Make sure your goals will help you achieve your end result and not work against it. This is where FOMO comes in, that fear of missing out. It’s totally okay to miss out on a group challenge or specific workout when it’s not for you. I’m a runner who came to it later in life, and while I love watching other people have run streaks, where they run every day, my body couldn’t handle that. 

For example, if your goal is to increase distance, focusing on pace can be counterproductive. If your goal is a faster 5K, 15 mile long runs probably won’t help. What is your longer term goal? How can you break it down into smaller pieces? Set goals that will help you achieve those, slowly extending your long runs or starting speed workouts once a week. 

Again, the same goes for writing. Focus on what will help you at the moment. Working on a better cover letter doesn’t help if you haven’t started a draft. Again, how can you break it down into smaller pieces? Maybe it’s something as small as writing 10 images or lines of dialogue in your working notebook or file. You can quantify that and pull from those throughout your drafting and revising stages. 

T is for Timely

This brings me back to the beginning and the importance of setting smaller goals. If you set smaller goals, you instantly make them more timely. As we have all seen lately, things change and they can change quite rapidly. Smaller goals can be reached more quickly, keeping them timely. It also enables you adjust the next one to any changes, be it from injury, work, or even weather.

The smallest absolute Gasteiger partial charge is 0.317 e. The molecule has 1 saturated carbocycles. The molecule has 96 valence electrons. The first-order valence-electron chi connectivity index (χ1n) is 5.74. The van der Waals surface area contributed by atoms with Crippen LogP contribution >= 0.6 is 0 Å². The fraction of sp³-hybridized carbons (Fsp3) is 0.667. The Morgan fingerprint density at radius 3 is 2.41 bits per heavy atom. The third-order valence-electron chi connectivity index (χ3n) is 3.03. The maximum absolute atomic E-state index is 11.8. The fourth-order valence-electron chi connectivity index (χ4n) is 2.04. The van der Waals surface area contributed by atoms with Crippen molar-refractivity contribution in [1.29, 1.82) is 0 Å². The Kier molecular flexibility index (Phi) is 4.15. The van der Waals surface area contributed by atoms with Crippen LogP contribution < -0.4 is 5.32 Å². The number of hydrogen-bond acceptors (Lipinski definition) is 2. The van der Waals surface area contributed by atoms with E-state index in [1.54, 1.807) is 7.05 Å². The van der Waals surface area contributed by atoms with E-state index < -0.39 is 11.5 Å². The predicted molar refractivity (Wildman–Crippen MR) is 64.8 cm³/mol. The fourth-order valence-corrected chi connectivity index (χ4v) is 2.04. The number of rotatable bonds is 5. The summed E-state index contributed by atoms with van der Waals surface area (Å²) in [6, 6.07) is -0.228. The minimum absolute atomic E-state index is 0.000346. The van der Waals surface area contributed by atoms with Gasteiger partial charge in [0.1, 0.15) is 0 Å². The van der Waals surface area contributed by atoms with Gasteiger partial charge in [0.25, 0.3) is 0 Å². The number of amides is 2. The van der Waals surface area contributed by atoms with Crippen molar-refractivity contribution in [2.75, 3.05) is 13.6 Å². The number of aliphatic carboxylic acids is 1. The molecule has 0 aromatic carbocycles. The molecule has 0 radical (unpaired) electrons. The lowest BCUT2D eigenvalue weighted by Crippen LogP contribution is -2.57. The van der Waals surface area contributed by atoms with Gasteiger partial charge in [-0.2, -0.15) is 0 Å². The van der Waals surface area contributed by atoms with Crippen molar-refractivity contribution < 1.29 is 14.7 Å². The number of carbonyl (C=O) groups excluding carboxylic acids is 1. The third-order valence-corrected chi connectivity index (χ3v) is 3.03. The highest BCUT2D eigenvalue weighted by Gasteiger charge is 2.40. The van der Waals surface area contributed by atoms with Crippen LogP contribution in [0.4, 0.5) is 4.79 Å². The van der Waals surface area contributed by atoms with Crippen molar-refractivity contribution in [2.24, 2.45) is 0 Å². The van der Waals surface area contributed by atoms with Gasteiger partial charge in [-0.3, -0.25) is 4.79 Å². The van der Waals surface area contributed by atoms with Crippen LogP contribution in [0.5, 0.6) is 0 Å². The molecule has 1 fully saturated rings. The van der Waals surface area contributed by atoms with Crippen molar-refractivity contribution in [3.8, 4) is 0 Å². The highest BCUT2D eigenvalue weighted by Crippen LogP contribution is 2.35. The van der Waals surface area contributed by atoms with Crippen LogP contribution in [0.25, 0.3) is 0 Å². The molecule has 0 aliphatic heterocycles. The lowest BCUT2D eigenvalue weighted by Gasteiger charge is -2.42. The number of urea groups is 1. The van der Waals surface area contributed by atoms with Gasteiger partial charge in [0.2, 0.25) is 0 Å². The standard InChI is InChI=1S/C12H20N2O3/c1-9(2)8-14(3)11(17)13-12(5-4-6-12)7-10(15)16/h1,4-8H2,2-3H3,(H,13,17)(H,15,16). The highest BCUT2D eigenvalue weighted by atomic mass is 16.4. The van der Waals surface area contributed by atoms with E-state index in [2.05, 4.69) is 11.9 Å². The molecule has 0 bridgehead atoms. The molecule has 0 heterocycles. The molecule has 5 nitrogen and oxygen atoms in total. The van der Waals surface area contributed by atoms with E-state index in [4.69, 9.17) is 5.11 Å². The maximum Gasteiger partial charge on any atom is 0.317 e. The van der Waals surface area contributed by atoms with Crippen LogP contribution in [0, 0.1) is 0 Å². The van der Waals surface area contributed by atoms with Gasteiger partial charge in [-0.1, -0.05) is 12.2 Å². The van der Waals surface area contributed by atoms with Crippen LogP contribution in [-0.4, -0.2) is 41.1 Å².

Some run coaches send out training plans to their clients by month or even week, keeping them focused on the smaller goals. Whether you’re crafting a training plan or writing schedule, do it by 3-4 week block, setting a SMART goal for the end of each. This lets you constantly revisit how you need to adjust to meet your larger goal throughout the entire process, even if your larger goal will take a year or more to meet like for many ultra-runners.


Think of it like units in a class, smaller chunks with a specific goal of an essay, test, or presentation at the end of each unit. Setting small SMART goals within your running or writing routine puts you in control of your path. As you reach each goal, you’ll feel encouraged to reach for the next one.

For me, I’m working by time. I’m going to run 45 minutes for short runs and 90 minutes for long runs for a week or so before getting back to 60 minute weekday runs and 2 hour plus long runs. I’ve made peace with the fact I’ll have to dig my headlamp back out and wake up pre-dawn. I also have a loose schedule of tasks per time of day, like grading in the morning and writing in the afternoon, something I can stick to, with smaller, more specific lists of tasks per week for each class and client.

How can you break things down into achievable and manageable chunks? What Think of it like units in a class, smaller chunks with a specific goal of an essay, test, or presentation at the end of each unit. As you reach each goal, you’ll feel encouraged to reach for the next one. And it’s easier to stick with, which is the secret of any process: just do it!

What SMART goals can you set in your life? If you’ve already used them, how did it go? Tell me in the comments below.

Published by Sarah White-Thielmeier

Writer and college writing teacher who runs, a lot, offering writing services via blogging, copywriting, and content strategy.